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Indigo to enter freighter market amid India's new Covid crisis

AS forwarders warn of capacity constraints amid India's second, and worsening, Covid crisis, low-cost carrier IndiGo is the latest airline to enter the freighter market, reports UK's The Loadstar

29 April 2021 - 19:00
AS forwarders warn of capacity constraints amid India's second, and worsening, Covid crisis, low-cost carrier IndiGo is the latest airline to enter the freighter market, reports UK's The Loadstar.

IndiGo said last week it had signed a letter of intent for two A321 passenger-to-freighter conversions and is in the process of sourcing two more. It already operates a fleet of more than 280 aircraft, mostly A320s and A321 neos.



The first freighter is due for delivery in the first half of 2022, and will be used on both domestic and regional routes.



IndiGo CEO Ronojoy Dutta, said: 'Cargo has been a success story over the past year, creating new records, but our belief in the cargo business goes beyond the special circumstances right now.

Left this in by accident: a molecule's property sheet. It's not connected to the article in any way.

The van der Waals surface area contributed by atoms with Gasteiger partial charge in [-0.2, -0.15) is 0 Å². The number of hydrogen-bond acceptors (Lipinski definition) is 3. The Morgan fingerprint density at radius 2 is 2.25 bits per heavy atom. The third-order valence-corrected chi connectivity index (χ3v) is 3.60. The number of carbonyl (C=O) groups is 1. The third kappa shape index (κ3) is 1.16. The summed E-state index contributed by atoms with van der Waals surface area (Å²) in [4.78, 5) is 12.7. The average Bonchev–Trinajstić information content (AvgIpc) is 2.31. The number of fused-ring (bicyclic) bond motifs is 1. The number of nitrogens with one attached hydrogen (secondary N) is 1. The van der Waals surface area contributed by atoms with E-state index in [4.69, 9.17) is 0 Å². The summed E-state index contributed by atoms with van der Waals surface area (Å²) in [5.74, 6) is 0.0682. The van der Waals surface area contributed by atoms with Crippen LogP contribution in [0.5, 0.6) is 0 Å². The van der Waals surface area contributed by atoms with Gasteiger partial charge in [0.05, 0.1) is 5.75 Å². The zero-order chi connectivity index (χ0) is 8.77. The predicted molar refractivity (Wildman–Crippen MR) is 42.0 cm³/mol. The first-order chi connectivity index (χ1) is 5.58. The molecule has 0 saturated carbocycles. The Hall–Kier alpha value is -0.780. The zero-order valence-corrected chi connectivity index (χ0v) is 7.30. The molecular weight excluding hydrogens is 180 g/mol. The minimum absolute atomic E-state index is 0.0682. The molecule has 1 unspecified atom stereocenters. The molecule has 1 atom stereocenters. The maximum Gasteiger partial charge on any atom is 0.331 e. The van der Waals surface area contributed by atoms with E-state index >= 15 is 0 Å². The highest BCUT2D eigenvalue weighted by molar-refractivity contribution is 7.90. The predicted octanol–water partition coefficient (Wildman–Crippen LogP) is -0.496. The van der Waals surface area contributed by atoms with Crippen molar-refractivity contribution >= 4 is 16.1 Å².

'IndiGo was the largest carrier of cargo in domestic India before Covid-19, and we expect the market to continue to grow after the pandemic.'



However, competing low-cost carrier Spicejet also claims to be the largest cargo airline in India, following rapid growth last year during the country's first lockdown in March, when passenger flights were grounded. Operated by cargo-unit SpiceXpress, the airline has 19 cargo aircraft, including five widebodies.



IndiGo, on the other hand, had to make do with carrying cargo in passenger-cabins, which appears to have whetted the appetite for full-blown freighter operations, after handling around 200,000 tonnes last year.



Willy Boulter, IndiGo's chief commercial officer, said its international routes would be 'a mix of South-east Asia and Middle East, including Hong Kong and, potentially, South China'.



Meanwhile, India's new Covid-crisis could cause another dip in air cargo capacity - international airlines have begun suspending flights to and from the country, and domestic routes also face new restrictions.



'Reduction of belly space as passenger flights reduce domestically will have an impact, but we are confident we can fill the gap with cargo-in-cabin charters,' said Mr Boulter.


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